I think we understand each other. Our lives, although they’re very different, we’ve led them on somewhat of the same path. I know that might sound strange because [he] is on a much more international and visible level, but I think we’ve both been searching for the same things in life.
The musical thread has continued throughout our lives, and it’s always one of the foremost things we discuss or talk about when we talk or get together. He loves to FaceTime with me, and it’s almost kind of like being in the room with him. I’ll feel like I saw him as opposed to being on a phone call, which doesn’t have the same resonance as when you actually see somebody and see that they’re comfortable and relaxed. And so that works.
We both have been propelled through this life towards finding the right partners. We found a lot of the wrong ones and some that were okay, and we learned a lot from them, but we both ended up in the same place, mentally and emotionally. He’s got two young boys, I’ve got two young girls, and we both have partners who manage our careers, so we’ve ended up very much in a sort of family conglomerate, which is wonderful now because it’s so much closer. There are no peripheral ten-percenters or 50-percenters. It’s all family-run. And that in itself is a wonderful gift.
I was really interested to read in the book about the degree to which you spend time on tour and in the studio. You describe it as being present as the recipe is being prepared, but even after that happens, because you helped supply one of the two main ingredients. I’m curious to hear about how that has continued for you.
I don’t go on tour with him anymore. In the early days, in the early 1970s, I was on the road with him and the band all the time because that’s all I had at the time. It was a sort of transient life. All I had in the world was making music with him and the band and traveling with them. But then, as you become more educated and get older, you find your own way in life.
If I had continued touring with him through all of the decades, it would have served no purpose to me. I wouldn’t have been able to involve myself in other things and form a life of my own. Once we found different partners and different friends and different places that we lived, I no longer toured. I only toured for a few years in the early 1970s, and then, on occasion.
I think I went on one tour in the 1980s, which was a pretty devastating tour because it was the point when Elton was right before he went into rehab, and he was at his lowest ebb, and I was also on the road simply because I was escaping something else at home. I didn’t want to be at home. I didn’t want to be in a relationship. I was there, so I made the excuse to go out on the road with him.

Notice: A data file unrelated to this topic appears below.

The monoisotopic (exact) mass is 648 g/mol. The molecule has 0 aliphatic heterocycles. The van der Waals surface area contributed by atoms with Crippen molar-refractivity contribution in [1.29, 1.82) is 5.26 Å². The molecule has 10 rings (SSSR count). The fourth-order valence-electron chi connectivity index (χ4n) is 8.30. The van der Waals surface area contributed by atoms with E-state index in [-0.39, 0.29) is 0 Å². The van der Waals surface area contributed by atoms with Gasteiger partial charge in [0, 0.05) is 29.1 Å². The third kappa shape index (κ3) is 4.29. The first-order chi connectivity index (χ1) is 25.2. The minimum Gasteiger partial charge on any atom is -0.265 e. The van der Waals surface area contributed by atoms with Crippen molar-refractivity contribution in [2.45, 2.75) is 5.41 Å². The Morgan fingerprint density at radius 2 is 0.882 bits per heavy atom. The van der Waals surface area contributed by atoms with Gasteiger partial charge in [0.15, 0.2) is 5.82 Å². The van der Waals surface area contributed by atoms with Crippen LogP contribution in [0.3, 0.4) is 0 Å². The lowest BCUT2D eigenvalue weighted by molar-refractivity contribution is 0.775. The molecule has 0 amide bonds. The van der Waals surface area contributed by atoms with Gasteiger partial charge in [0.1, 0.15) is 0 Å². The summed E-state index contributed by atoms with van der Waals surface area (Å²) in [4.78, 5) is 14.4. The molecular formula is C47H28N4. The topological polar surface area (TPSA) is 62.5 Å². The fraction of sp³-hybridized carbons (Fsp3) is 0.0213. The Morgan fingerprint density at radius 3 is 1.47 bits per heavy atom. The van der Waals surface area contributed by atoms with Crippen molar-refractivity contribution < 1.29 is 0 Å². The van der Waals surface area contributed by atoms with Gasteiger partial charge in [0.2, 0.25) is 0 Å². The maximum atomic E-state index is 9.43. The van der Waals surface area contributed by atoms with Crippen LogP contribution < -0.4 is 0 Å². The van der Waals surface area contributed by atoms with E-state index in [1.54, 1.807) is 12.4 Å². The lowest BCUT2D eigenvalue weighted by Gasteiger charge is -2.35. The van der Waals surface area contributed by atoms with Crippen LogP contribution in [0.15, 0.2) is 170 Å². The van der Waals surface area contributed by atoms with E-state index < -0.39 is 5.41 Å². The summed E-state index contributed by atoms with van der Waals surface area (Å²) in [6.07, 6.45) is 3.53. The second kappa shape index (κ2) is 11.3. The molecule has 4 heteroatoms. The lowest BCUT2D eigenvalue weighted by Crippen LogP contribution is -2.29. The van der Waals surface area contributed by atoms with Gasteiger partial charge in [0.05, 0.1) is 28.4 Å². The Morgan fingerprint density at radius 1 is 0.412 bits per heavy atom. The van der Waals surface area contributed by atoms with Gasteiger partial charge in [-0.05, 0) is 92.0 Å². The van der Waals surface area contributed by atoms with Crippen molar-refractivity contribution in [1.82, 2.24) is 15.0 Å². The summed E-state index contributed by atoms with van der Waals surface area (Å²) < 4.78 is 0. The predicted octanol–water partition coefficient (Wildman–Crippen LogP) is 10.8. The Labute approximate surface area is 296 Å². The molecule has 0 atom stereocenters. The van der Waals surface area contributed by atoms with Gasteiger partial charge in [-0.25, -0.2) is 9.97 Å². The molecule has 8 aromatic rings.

As far as the Farewell Yellow Brick Road tour, I didn’t go on that tour for three or four years. I’ve got a life to live. I’ve got other things to do, but I certainly hit enough of the shows to show my presence. I wasn’t at Glastonbury, but I was at all the Dodger Stadium shows. Glastonbury would have been fun, I guess, but I had been in England just prior to that, and I just couldn’t get it up and go back again after a couple of weeks. It would have been insane.
Touring has never been in my wheelhouse, and I wouldn’t have developed other facets of my life if I had just stayed touring. It would have been pretty sad and pretty boring.
It was really interesting to read about so many other areas in which you’ve spent time and energy and been successful, such as your flowering art career and your time living the Western lifestyle. The Western fascination you describe as something that started early on for you, in your childhood, and it’s something that’s reflected in your music. So, I’m just curious to hear more about that. And I also love the story of you being out with your Western friends and the waitstaff who didn’t believe you were that Bernie Taupin. That was a very evocative story regarding you having written some of the most beloved songs in pop music history. Yet, you can operate out in the world in a way that I imagine Elton can’t because people recognize him everywhere.
Exactly. That’s what I wanted to do. Believe me, when you move into the cowboy world, there’s little interest in who you are other than how you ride, how you handle yourself, and who you are as a human being. There’s no room for celebrity. That’s one of the reasons I loved it. I was gravitating towards it all my life, but the anonymity of it was the thing that I enjoyed the most.